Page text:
Eating disorders – such as anorexia, bulimia, and binge eating disorder – are usually perceived to be a problem that affect teenage girls, but adult men can also suffer from an eating disorder.
No clinical trial documents large sample sets of adult men suffering from eating disorders because they are unlikely to report symptoms or seek treatment. However, community samples and case studies show that adult men are, in fact, affected by eating disorders, even if the root cause of the problem is not always the stereotypical desire to look like a Barbie Doll.
Eating disorder diagnoses in adult men are on the rise. In the last few years, the National Health Service reported a 70% increase in hospital diagnoses among adult males in the United States. The rate of increase was slightly higher for middle aged males. It is unclear if this rise in hospital diagnoses is a result of higher rates of eating disorders among men or a result of higher awareness that men too can have an eating disorder.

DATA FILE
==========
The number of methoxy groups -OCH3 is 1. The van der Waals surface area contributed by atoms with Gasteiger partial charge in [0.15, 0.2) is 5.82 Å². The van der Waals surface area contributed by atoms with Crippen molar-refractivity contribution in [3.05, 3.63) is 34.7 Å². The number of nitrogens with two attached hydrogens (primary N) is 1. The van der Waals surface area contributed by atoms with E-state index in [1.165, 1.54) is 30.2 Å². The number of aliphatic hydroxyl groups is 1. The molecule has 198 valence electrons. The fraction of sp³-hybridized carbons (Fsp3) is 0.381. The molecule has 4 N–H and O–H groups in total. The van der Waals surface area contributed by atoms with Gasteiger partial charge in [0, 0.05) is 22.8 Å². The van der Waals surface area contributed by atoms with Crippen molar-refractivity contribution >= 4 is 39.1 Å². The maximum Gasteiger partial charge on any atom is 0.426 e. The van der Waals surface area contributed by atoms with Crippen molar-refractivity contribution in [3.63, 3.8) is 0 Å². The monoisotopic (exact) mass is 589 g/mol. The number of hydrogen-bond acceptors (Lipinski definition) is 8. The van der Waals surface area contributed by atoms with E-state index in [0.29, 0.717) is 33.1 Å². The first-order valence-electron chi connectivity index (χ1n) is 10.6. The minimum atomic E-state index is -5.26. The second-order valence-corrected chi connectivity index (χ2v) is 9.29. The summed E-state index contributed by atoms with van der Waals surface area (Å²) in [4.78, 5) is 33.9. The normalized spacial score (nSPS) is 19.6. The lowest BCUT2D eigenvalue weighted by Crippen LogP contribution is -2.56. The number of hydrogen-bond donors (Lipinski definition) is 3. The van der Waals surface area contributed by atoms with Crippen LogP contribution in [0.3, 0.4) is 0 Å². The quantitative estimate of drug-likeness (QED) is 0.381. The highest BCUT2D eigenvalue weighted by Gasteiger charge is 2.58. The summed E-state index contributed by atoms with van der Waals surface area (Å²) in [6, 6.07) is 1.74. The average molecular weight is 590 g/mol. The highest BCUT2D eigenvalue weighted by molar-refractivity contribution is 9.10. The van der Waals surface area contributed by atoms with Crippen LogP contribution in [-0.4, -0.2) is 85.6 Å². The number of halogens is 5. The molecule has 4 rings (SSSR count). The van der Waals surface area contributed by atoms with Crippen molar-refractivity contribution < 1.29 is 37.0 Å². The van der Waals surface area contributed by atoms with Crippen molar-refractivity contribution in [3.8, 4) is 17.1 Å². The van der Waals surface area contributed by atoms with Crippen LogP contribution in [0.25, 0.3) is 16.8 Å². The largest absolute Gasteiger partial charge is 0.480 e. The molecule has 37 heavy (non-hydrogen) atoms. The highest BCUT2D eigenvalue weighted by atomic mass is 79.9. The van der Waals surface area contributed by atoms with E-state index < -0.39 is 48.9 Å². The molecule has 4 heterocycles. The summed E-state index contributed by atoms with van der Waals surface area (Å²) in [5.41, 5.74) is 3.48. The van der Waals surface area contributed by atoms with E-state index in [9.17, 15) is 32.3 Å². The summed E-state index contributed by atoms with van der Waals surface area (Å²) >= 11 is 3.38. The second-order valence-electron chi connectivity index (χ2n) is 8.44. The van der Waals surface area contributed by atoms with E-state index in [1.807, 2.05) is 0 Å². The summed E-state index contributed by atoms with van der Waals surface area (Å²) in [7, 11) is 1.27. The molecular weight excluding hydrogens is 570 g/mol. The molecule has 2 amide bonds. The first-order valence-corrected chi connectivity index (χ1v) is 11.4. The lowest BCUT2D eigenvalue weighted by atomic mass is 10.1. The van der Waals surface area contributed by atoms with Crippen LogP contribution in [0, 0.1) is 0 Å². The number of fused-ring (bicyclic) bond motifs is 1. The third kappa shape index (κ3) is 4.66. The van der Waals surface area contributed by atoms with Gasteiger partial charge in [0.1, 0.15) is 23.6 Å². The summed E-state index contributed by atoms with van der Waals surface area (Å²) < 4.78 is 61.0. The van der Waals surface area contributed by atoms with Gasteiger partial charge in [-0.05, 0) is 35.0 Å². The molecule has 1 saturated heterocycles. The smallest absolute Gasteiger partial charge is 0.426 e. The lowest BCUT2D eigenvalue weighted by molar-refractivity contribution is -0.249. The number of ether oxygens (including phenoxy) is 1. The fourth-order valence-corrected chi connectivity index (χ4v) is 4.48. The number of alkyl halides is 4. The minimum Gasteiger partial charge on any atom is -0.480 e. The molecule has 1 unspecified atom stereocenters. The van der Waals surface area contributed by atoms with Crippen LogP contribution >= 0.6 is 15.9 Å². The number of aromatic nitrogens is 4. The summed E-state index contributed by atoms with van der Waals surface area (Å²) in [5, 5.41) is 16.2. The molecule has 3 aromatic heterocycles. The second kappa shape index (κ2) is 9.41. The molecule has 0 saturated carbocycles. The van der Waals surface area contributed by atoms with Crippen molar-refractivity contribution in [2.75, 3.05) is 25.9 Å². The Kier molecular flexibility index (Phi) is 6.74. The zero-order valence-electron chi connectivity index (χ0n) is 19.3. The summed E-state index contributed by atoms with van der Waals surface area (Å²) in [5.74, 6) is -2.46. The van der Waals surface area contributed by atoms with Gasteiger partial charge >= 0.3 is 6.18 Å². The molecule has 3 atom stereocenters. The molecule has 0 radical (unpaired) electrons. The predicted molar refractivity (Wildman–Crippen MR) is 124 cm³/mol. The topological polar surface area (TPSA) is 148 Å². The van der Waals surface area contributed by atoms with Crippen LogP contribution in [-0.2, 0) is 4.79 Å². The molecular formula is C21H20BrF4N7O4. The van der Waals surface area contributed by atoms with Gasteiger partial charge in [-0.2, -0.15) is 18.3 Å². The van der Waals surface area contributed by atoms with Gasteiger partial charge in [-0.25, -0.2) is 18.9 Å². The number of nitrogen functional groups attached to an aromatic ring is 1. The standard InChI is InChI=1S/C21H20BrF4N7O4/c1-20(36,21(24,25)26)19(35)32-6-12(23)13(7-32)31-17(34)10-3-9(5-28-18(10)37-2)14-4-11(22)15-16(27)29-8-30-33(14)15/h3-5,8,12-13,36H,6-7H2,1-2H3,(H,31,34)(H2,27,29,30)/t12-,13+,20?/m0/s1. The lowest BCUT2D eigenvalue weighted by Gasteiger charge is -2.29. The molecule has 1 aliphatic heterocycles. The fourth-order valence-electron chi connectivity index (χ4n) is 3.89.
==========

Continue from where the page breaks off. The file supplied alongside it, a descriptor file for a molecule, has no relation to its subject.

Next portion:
However, the fact that these diagnoses were made in a hospital still suggests that there is a long way to go before people are fully knowledgeable of how eating disorders can impact adult men. Once people completely understand that men too are susceptible, diagnoses will hopefully only occur before these men reach the point of hospitalization.
Some experts theorize that this increase in hospital diagnoses is correlated with a recent increase in steroid use, suggesting that eating disorders are linked to issues with poor body image among adult men.